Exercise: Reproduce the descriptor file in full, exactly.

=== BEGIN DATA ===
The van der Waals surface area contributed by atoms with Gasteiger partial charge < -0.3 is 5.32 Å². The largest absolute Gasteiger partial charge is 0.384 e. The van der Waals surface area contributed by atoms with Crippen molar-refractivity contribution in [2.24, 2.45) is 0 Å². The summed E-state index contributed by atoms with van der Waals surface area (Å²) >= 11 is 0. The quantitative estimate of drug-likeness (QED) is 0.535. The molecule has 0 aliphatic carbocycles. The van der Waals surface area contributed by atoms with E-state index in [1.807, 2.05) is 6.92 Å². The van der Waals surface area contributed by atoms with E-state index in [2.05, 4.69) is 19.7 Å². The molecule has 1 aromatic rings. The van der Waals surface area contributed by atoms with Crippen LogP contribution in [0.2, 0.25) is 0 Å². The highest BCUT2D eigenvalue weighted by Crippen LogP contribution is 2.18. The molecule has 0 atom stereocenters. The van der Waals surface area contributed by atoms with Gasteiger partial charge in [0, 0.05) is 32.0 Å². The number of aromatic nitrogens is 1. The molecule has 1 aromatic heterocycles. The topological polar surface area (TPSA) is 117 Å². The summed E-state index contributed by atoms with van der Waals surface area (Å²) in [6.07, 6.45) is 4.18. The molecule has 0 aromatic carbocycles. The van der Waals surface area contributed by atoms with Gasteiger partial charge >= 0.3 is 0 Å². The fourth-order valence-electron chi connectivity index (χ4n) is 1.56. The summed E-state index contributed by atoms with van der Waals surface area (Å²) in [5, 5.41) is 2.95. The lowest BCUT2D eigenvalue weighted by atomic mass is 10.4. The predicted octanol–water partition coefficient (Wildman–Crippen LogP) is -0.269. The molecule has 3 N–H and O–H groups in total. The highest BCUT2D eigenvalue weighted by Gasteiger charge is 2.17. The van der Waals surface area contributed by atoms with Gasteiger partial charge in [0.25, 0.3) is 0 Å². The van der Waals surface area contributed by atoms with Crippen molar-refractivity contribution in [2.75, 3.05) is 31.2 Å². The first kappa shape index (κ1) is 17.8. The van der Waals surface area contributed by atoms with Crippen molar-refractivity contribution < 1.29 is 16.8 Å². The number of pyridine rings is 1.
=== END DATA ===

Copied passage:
The van der Waals surface area contributed by atoms with Gasteiger partial charge < -0.3 is 5.32 Å². The largest absolute Gasteiger partial charge is 0.384 e. The van der Waals surface area contributed by atoms with Crippen molar-refractivity contribution in [2.24, 2.45) is 0 Å². The summed E-state index contributed by atoms with van der Waals surface area (Å²) >= 11 is 0. The quantitative estimate of drug-likeness (QED) is 0.535. The molecule has 0 aliphatic carbocycles. The van der Waals surface area contributed by atoms with E-state index in [1.807, 2.05) is 6.92 Å². The van der Waals surface area contributed by atoms with E-state index in [2.05, 4.69) is 19.7 Å². The molecule has 1 aromatic rings. The van der Waals surface area contributed by atoms with Crippen LogP contribution in [0.2, 0.25) is 0 Å². The highest BCUT2D eigenvalue weighted by Crippen LogP contribution is 2.18. The molecule has 0 atom stereocenters. The van der Waals surface area contributed by atoms with Gasteiger partial charge in [0, 0.05) is 32.0 Å². The number of aromatic nitrogens is 1. The molecule has 1 aromatic heterocycles. The topological polar surface area (TPSA) is 117 Å². The summed E-state index contributed by atoms with van der Waals surface area (Å²) in [6.07, 6.45) is 4.18. The molecule has 0 aromatic carbocycles. The van der Waals surface area contributed by atoms with Gasteiger partial charge >= 0.3 is 0 Å². The fourth-order valence-electron chi connectivity index (χ4n) is 1.56. The summed E-state index contributed by atoms with van der Waals surface area (Å²) in [5, 5.41) is 2.95. The lowest BCUT2D eigenvalue weighted by atomic mass is 10.4. The predicted octanol–water partition coefficient (Wildman–Crippen LogP) is -0.269. The molecule has 3 N–H and O–H groups in total. The highest BCUT2D eigenvalue weighted by Gasteiger charge is 2.17. The van der Waals surface area contributed by atoms with Gasteiger partial charge in [0.25, 0.3) is 0 Å². The van der Waals surface area contributed by atoms with Crippen molar-refractivity contribution in [2.75, 3.05) is 31.2 Å². The first kappa shape index (κ1) is 17.8. The van der Waals surface area contributed by atoms with Crippen molar-refractivity contribution < 1.29 is 16.8 Å². The number of pyridine rings is 1.